The most they could expect in death was a bit to eat and drink in this dark place, provided by family members at their gravesite. Food was set near the burying place and liquids were poured through a pipe in the ground. The Babylonians were in constant dread of angering a host of unstable gods and being harassed by multitudes of demons and ghosts relentlessly dogging their footsteps. I think it's fairly easy to understand why they might prefer to live by a motto similar to Eat, Drink and Be Merry, For Tomorrow We Die!

Ereshkigal, goddess of underworld and sister of Ishtar

(1) excerpted from Everyday Life in Babylon and Assyria by Georges Contenau 
(2) excerpted from Daily Life in Ancient Mesopotamia by Karen Rhea Nemet-Nejat


  1. I'm fascinated by different cultures' (especially ancient ones) views of death and the afterlife. I wonder, though, at the negative words used to describe the priestesses. If the people in general felt the acts were "abominable" then they couldn't have been that into Ishtar. It sounds like your readings suggested that the people were rather disgusted with the gods, but did whatever they did to appease them to avoid retribution. Since the correct behavior of a people is often based on religious beliefs, that seems rather contradictory. What do you think?

  2. I suspect, but obviously don't know, that the Babylonians showed the degree of their devotion in the lengths to which they would go to please the goddess. Other societies were horrified at their behavior but I don't know that the Babylonians were disgusted with the gods. It was simply the way things were. Stories of the gods had been passed down for a long time and there is some indication that the negative attributes of the gods were actually a reflection of the primitive people from whose imagination they sprang and would have been a true picture of the average man in the most ancient age of their civilization.

  3. Many of the Fertile Crescent societies seems to have a fairly pessimistic religion. I've read speculation that it was because the flooding of the rivers was so unpredictable and destructive that they couldn't take a positive view of life.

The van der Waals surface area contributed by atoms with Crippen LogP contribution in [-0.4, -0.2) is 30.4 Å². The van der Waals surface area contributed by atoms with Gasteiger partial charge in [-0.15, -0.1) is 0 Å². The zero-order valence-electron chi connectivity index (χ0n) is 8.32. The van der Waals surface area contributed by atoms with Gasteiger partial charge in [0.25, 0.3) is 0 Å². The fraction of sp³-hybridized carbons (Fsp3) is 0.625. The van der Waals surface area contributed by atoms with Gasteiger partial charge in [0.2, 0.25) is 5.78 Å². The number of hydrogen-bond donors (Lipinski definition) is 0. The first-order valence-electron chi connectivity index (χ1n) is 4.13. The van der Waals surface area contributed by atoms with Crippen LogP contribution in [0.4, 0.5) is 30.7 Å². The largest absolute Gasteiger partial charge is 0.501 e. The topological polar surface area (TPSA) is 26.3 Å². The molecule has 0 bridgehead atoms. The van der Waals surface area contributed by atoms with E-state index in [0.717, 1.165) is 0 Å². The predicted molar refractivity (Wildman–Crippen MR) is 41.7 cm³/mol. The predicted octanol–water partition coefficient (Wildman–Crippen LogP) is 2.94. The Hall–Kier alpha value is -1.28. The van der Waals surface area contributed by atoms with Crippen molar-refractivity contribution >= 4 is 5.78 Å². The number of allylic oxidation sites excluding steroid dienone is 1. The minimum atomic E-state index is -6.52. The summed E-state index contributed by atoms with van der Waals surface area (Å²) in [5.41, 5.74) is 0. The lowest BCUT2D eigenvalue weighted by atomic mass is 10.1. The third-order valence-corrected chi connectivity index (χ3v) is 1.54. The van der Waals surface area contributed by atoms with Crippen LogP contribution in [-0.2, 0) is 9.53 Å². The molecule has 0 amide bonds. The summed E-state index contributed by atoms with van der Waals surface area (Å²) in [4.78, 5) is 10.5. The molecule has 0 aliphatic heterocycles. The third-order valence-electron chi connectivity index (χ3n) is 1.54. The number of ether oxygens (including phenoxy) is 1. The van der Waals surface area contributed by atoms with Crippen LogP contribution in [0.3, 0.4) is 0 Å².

1. Wow, that sounds harsh. Interesting, but harsh. My knee-jerk reaction is to disagree with the theory. I grew up around floodplains, and one thing you could be sure of was that they'd flood again. It was natural and normal in the same way as winter weather. But it does make me curious to do some reading on the matter. I'll put it on the ol' mental reading list.

    2. I think it may be a somewhat narrow view to suppose their pessimism had anything to do with the annual flooding of the Euphrates, regardless of how destructive it could be. You have to keep in mind that they believed the river to be overseen by their gods. Enbilulu was a deity in charge of Euphrates and was said to know the secrets of the water, made all things flourish, and was lord of abundance and ample crops. The flooding was both harmful and beneficial. Peak flooding in spring might cover the land but it carried with it the rich silt that acted as a kind of manure to fertilize their fields. They also had a complex canal system to channel water from the river. Construction and maintenance of the system was actually considered an act of piety and the digging of a new canal was regarded as equal to a victory in war or the building of a temple. The river was an essential source of drinking water and played a huge role in the economy of Babylon with its business life centered on the wharves. I suspect flooding was simply an acceptable price to pay for all its advantages.